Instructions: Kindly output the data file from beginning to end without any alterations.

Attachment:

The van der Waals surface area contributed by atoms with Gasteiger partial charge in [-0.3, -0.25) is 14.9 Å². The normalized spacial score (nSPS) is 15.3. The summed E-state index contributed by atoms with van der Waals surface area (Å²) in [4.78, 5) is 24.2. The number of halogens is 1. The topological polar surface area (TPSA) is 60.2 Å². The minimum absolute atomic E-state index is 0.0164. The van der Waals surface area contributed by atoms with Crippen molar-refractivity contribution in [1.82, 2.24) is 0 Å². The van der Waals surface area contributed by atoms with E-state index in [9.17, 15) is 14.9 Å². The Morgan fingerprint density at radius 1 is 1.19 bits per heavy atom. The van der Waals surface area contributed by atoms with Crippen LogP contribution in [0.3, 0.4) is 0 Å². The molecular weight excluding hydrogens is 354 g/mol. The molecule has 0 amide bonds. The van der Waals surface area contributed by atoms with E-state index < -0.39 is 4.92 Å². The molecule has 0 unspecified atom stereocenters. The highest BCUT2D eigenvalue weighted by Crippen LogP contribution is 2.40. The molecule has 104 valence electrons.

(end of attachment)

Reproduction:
The van der Waals surface area contributed by atoms with Gasteiger partial charge in [-0.3, -0.25) is 14.9 Å². The normalized spacial score (nSPS) is 15.3. The summed E-state index contributed by atoms with van der Waals surface area (Å²) in [4.78, 5) is 24.2. The number of halogens is 1. The topological polar surface area (TPSA) is 60.2 Å². The minimum absolute atomic E-state index is 0.0164. The van der Waals surface area contributed by atoms with Crippen molar-refractivity contribution in [1.82, 2.24) is 0 Å². The van der Waals surface area contributed by atoms with E-state index in [9.17, 15) is 14.9 Å². The Morgan fingerprint density at radius 1 is 1.19 bits per heavy atom. The van der Waals surface area contributed by atoms with Crippen LogP contribution in [0.3, 0.4) is 0 Å². The molecular weight excluding hydrogens is 354 g/mol. The molecule has 0 amide bonds. The van der Waals surface area contributed by atoms with E-state index < -0.39 is 4.92 Å². The molecule has 0 unspecified atom stereocenters. The highest BCUT2D eigenvalue weighted by Crippen LogP contribution is 2.40. The molecule has 104 valence electrons.